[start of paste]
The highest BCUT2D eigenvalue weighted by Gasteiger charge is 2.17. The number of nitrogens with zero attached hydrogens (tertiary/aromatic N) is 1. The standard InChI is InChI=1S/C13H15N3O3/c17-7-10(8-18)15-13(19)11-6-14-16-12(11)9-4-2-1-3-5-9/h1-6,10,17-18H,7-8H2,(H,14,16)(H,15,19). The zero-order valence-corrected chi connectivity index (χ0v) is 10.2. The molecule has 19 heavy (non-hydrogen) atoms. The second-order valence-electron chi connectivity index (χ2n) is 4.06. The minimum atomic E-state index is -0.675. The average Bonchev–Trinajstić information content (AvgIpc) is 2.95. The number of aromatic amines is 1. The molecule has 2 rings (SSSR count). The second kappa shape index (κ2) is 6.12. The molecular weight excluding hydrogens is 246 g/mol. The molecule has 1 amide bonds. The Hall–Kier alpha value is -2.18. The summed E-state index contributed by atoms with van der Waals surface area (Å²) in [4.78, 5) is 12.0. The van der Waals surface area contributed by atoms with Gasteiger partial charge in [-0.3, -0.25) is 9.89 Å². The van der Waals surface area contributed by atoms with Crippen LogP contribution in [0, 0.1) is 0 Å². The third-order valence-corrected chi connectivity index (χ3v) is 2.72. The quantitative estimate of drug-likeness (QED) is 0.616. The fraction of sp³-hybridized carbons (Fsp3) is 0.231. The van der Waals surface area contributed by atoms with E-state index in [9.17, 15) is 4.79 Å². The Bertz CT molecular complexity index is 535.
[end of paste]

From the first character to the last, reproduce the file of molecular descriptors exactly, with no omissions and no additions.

The highest BCUT2D eigenvalue weighted by Gasteiger charge is 2.17. The number of nitrogens with zero attached hydrogens (tertiary/aromatic N) is 1. The standard InChI is InChI=1S/C13H15N3O3/c17-7-10(8-18)15-13(19)11-6-14-16-12(11)9-4-2-1-3-5-9/h1-6,10,17-18H,7-8H2,(H,14,16)(H,15,19). The zero-order valence-corrected chi connectivity index (χ0v) is 10.2. The molecule has 19 heavy (non-hydrogen) atoms. The second-order valence-electron chi connectivity index (χ2n) is 4.06. The minimum atomic E-state index is -0.675. The average Bonchev–Trinajstić information content (AvgIpc) is 2.95. The number of aromatic amines is 1. The molecule has 2 rings (SSSR count). The second kappa shape index (κ2) is 6.12. The molecular weight excluding hydrogens is 246 g/mol. The molecule has 1 amide bonds. The Hall–Kier alpha value is -2.18. The summed E-state index contributed by atoms with van der Waals surface area (Å²) in [4.78, 5) is 12.0. The van der Waals surface area contributed by atoms with Gasteiger partial charge in [-0.3, -0.25) is 9.89 Å². The van der Waals surface area contributed by atoms with Crippen LogP contribution in [0, 0.1) is 0 Å². The third-order valence-corrected chi connectivity index (χ3v) is 2.72. The quantitative estimate of drug-likeness (QED) is 0.616. The fraction of sp³-hybridized carbons (Fsp3) is 0.231. The van der Waals surface area contributed by atoms with E-state index in [9.17, 15) is 4.79 Å². The Bertz CT molecular complexity index is 535.